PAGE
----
Come for the scented candles and scrapbooks, stay for the smuggled artifacts.

Image: Sue Ogrocki/AP/REX/Shutterstock

Hobby Lobby, the store that sells picture frames and wicker baskets to your grandmother, was just punished for buying ancient artifacts smuggled out of modern-day Iraq.

Like the villain in the world’s worst Indiana Jones movie (“It belongs in a museum!”), the company snatched up thousands of cuneiform tablets and clay bullae, which were moved through Israel and the United Arab Emirates, and illegally shipped to the United States. 

The Department of Justice made Hobby Lobby forfeit the artifacts, worth about $1.6 million, and pay an additional $3 million. 

If your reaction to this story was, “Wait, WTF?,” you weren’t alone.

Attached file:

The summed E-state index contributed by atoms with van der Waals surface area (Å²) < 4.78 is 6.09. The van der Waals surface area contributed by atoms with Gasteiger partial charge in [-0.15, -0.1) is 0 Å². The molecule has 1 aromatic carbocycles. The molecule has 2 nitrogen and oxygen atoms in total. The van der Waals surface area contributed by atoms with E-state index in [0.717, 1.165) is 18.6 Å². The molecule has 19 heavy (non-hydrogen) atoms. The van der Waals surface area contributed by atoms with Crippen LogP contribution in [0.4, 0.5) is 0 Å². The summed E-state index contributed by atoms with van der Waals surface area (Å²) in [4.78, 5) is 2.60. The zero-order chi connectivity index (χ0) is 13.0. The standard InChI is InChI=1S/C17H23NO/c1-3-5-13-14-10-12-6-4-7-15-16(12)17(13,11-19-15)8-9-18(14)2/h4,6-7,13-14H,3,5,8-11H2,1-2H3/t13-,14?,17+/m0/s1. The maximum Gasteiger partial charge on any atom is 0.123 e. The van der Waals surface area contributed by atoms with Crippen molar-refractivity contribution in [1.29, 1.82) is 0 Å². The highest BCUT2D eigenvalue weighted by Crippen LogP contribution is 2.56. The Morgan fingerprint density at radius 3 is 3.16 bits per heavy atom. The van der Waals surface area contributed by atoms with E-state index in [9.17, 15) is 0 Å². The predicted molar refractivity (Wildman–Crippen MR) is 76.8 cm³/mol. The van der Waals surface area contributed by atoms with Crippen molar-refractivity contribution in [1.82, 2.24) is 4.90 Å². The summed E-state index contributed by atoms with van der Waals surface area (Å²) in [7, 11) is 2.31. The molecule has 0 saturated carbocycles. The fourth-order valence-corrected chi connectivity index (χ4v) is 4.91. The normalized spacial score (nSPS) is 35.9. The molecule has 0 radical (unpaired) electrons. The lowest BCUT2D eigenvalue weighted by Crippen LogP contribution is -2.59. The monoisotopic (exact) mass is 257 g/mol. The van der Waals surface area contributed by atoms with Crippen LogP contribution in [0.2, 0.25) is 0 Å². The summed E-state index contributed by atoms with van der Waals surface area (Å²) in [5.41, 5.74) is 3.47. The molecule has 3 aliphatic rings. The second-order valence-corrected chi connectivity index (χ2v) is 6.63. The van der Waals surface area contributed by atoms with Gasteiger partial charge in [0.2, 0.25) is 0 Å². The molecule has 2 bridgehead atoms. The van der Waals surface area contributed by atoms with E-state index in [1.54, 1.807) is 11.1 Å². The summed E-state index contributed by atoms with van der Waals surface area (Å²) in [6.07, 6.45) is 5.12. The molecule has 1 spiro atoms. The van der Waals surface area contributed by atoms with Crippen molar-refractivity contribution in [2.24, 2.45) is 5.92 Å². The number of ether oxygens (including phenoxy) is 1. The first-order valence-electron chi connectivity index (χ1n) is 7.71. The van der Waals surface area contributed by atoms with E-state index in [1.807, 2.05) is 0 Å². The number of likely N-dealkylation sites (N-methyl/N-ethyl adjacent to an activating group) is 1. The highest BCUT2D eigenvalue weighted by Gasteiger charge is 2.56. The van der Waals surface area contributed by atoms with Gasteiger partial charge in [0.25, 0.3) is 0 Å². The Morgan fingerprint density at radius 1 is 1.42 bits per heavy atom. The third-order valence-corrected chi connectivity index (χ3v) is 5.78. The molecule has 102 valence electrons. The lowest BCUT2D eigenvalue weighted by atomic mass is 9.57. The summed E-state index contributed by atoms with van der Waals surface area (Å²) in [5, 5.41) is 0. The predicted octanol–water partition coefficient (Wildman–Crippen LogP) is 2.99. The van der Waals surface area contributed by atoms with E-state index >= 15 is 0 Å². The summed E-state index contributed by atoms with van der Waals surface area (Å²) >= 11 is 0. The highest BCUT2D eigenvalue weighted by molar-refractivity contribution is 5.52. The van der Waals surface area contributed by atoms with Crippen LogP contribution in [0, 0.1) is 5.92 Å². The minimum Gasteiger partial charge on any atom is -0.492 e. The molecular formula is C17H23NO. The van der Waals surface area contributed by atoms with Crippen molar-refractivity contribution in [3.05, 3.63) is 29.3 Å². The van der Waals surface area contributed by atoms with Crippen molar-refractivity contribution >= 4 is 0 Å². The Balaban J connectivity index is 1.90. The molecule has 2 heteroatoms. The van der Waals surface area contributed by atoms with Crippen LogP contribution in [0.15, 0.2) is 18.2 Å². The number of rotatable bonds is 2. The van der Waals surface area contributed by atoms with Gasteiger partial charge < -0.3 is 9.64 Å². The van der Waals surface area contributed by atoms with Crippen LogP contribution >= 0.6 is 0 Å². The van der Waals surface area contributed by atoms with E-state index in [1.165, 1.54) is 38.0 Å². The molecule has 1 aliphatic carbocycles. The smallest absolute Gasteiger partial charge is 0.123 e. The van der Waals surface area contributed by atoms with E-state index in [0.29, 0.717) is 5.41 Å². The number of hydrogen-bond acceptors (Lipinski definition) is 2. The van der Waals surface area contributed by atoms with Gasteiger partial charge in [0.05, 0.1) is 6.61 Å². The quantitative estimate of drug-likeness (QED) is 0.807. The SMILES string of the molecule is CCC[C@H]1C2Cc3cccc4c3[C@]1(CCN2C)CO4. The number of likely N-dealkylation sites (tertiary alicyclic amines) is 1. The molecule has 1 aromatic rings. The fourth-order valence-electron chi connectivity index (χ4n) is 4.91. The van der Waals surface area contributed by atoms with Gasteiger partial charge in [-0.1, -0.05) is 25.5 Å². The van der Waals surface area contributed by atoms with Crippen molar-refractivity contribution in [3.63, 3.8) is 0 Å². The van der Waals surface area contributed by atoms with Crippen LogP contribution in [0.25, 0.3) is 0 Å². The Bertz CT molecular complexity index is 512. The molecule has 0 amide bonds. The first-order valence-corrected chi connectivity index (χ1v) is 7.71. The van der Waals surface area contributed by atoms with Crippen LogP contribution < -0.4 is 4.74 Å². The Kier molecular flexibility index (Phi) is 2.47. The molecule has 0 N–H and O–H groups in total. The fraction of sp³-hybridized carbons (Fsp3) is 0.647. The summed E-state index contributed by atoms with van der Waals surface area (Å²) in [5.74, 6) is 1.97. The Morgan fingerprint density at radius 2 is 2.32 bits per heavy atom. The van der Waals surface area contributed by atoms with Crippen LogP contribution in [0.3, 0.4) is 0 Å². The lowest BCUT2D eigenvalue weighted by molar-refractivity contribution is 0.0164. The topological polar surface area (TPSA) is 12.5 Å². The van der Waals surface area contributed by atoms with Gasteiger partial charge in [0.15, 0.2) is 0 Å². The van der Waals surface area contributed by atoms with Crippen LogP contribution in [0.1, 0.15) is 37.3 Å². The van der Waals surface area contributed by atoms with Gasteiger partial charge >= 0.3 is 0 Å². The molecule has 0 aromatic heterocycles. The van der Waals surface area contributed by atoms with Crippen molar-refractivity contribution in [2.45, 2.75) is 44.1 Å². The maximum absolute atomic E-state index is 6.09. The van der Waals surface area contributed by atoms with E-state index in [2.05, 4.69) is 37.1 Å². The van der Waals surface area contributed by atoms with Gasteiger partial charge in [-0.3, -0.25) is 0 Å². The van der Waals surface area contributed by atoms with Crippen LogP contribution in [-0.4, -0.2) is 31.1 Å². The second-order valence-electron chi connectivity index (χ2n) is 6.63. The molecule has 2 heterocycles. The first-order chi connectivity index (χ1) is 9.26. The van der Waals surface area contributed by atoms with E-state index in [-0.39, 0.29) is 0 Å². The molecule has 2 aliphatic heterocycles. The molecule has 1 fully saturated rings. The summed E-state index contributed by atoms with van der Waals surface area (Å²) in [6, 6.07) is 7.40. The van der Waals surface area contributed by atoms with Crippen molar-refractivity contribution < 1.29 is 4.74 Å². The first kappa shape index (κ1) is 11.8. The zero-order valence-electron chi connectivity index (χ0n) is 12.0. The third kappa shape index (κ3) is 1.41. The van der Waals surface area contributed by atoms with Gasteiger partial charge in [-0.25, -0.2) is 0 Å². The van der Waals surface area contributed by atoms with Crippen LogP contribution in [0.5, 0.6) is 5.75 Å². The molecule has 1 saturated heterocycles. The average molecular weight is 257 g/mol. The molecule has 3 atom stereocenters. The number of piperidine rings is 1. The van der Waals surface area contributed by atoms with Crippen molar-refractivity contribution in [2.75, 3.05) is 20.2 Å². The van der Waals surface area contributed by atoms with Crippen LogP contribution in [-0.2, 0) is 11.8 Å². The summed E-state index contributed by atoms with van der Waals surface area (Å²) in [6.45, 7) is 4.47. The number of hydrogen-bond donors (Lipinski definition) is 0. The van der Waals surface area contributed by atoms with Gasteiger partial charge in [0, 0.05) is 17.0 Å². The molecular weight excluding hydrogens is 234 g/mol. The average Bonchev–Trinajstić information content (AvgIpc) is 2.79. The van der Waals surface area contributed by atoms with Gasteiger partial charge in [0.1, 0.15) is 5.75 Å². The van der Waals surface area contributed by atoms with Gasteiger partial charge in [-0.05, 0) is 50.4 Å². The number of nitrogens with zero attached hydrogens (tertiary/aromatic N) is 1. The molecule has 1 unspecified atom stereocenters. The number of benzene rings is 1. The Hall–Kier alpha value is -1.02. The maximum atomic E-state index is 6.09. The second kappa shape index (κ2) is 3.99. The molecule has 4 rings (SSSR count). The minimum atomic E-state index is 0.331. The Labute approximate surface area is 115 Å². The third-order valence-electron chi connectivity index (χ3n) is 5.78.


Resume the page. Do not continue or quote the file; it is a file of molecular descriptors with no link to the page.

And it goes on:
Why might Hobby Lobby be interested in ancient artifacts? Well, the company’s founder, David Green, is the man behind the soon-to-open Museum of the Bible in Washington, D.C., and he’s been on a bit of an antiquity-buying spree for the last few years. 

Not Hobby Lobby's usual offerings.

Not Hobby Lobby’s usual offerings.

Image: U.S. Department of Justice

In 2014, the Supreme Court ruled in favor of Hobby Lobby, which claimed that covering emergency contraceptives and IUDs for women violated its right to exercise religious freedom  

And so, Wednesday, the schadenfreude flowed freely. 

At least Michaels has a new potential slogan: “The arts and crafts store that doesn’t buy smuggled artifacts from Iraq.” 

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